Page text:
Widely regarded as one of the greatest auteurs of the Nouvelle Vague, the films of Alain Resnais should certainly fall under the category of “greatest films of the Nouvelle Vague”. Well, do they? Objectively, that’s undisputed. As for subjectivity, that certainly is unanswerable. But what I do guarantee with Alain Resnais films, is the experience you’ll get. Resnais’s films offer such a different experience as it sends the subconscious mind to a sense of reflection and creativity at the same time. To simply put it, one of the ambiguous filmmakers the world has ever seen. 


As for his film Last Year At Marienbad, this may just be the most perplexing and unconventional film that I’ve seen from the Nouvelle Vague, and that says a lot. As I said earlier, Last Year At Marienbad often deals with bewildering themes of memory. And as complicated as it can get with its themes, it gets even more obscure as it was made in the epitome of the Nouvelle Vague which is known to be the most unorthodox movement in cinema (as it often deals with a different structure). The result: a bewildering film with an ambiguous tone. In hindsight, the surrealist film of the French New Wave.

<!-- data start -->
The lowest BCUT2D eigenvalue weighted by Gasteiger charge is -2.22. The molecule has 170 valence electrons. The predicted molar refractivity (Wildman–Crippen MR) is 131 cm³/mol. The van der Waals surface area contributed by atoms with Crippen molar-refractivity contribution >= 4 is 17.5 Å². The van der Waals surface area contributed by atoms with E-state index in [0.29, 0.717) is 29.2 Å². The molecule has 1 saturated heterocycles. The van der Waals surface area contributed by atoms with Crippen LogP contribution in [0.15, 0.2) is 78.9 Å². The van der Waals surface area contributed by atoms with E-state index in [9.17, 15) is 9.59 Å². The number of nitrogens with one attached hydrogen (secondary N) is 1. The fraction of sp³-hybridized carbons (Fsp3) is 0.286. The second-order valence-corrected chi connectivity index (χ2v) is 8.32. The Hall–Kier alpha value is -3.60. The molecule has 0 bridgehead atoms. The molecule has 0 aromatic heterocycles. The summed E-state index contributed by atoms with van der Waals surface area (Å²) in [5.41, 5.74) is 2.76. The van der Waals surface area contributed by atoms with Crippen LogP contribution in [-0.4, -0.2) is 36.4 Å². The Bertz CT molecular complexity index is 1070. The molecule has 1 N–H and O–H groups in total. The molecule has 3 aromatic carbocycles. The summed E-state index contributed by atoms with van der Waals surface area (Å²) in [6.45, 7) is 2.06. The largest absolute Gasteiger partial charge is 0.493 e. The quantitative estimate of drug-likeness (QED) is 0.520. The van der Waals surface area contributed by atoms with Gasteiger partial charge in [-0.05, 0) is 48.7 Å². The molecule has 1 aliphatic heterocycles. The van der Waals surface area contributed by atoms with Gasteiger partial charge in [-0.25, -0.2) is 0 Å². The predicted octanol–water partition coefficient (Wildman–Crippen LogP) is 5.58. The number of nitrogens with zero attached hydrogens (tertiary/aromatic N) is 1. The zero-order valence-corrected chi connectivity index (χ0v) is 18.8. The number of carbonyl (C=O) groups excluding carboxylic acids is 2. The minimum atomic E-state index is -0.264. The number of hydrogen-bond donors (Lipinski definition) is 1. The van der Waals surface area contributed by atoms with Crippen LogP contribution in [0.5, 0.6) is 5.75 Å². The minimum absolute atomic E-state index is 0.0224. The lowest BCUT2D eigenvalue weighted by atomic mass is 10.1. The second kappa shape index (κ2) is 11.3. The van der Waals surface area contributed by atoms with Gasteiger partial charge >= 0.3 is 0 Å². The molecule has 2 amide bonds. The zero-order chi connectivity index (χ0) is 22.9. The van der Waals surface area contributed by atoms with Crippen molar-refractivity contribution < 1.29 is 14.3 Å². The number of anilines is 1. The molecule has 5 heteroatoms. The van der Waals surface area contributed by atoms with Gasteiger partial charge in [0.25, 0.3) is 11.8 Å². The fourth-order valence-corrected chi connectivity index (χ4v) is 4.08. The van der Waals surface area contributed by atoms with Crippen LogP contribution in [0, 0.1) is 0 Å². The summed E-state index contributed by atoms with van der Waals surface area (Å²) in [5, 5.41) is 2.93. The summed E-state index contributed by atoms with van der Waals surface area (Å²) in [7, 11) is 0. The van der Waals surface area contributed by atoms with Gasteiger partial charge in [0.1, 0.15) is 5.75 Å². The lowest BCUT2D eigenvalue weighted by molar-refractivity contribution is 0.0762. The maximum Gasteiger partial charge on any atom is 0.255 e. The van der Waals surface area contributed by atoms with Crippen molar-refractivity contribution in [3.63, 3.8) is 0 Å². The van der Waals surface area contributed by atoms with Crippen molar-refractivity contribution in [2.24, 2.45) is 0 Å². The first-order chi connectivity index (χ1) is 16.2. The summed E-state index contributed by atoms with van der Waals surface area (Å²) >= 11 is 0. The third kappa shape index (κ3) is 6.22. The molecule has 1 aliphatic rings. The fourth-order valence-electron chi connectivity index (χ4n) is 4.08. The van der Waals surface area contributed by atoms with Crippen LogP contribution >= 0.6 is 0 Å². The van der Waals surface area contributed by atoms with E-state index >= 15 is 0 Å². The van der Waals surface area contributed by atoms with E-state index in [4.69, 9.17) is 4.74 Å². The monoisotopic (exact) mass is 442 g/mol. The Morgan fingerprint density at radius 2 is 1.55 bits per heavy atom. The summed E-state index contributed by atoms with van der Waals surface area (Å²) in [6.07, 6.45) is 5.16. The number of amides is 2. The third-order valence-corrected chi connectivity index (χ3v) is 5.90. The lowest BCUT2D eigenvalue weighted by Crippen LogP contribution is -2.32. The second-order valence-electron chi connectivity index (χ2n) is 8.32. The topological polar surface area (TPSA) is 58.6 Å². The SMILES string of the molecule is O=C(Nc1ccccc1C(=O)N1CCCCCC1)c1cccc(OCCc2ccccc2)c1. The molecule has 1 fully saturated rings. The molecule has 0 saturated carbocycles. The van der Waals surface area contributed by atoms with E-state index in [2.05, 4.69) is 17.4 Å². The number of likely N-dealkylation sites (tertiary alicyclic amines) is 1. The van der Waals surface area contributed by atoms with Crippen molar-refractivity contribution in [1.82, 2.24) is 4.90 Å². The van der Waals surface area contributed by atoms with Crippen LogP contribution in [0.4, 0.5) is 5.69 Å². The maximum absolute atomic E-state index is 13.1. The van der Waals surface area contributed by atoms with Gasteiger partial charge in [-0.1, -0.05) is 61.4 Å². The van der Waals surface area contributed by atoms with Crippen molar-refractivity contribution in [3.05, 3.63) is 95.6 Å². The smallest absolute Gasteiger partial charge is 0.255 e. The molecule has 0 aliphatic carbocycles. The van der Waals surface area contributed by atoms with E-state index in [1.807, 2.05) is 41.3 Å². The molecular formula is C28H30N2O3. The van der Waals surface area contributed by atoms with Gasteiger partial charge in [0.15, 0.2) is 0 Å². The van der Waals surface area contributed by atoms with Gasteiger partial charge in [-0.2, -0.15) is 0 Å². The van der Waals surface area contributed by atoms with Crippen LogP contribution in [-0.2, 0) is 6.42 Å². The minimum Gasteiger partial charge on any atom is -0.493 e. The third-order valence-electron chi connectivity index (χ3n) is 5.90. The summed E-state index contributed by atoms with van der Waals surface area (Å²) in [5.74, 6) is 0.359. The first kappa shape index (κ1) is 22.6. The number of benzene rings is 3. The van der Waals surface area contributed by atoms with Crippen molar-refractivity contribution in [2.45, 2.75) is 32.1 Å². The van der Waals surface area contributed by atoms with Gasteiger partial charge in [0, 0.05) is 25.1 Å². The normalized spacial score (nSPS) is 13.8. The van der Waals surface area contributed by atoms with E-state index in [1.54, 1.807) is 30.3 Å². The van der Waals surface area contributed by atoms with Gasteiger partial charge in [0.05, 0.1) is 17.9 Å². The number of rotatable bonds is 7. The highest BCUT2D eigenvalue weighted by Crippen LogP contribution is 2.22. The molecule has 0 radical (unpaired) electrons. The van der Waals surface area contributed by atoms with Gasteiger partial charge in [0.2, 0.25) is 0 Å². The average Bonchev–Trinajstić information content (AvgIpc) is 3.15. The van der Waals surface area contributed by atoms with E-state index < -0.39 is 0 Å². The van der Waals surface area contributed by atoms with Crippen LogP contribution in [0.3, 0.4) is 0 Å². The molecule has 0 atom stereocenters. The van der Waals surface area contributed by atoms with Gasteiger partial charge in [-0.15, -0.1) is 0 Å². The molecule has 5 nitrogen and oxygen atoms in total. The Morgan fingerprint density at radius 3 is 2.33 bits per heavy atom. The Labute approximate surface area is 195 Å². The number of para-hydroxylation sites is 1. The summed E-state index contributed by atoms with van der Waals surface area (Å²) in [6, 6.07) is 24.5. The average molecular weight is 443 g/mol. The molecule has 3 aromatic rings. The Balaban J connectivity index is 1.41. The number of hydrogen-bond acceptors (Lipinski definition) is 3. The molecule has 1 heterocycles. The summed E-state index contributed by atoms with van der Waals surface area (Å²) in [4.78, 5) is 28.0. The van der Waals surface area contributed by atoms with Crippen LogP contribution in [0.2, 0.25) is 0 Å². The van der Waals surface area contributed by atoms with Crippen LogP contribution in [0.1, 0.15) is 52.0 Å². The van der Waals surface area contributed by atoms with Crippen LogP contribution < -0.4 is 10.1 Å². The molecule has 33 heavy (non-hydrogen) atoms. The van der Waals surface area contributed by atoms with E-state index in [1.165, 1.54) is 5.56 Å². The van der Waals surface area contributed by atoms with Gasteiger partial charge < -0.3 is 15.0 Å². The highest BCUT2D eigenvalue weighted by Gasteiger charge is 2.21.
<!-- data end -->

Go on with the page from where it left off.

With a brief perspective on the Nouvelle Vague and themes of memories aside, here’s the synopsis of the film: In this unconventional French drama, a group of unnamed aristocrats interacts at a palatial château, resulting in an enigmatic tale told partially in flashback. X (Giorgio Albertazzi) is convinced that he has met the beautiful A (Delphine Seyrig) before in the Czech resort town of Marienbad and implies they had a romantic relationship. M (Sacha Pitoeff), who may be A's husband or boyfriend, confronts her mysterious suitor, leading to conflict and questions about the truth behind his story.

With that in mind, this could certainly be said to be one of the most confusing films of all time, and rightfully so. First and foremost, the film doesn’t follow a standard storytelling structure. There’s no essential form of coherence, and it’s certainly a film not meant to be understood but rather felt. Second, the ambiance with the technicality remains rather different. Often dealing with surrealism and Nouvelle Vague standards, Last Year At Marienbad certainly takes an approach that’s never been seen at that time. Lastly, the peculiar riddle in the film that’s meant to be felt as well as decipher to a degree. Essentially speaking, Last Year At Marienbad is a film with an ambiguous tone that leaves room for interpretation as it doesn’t give any sort of information. The film also features one of the most surreal and dreamy atmospheres I’ve ever seen in a film, and for good reason. Not only is this film stylish for the impetus of its looks, but for a bigger reason as it gives more possible interpretations within the medium.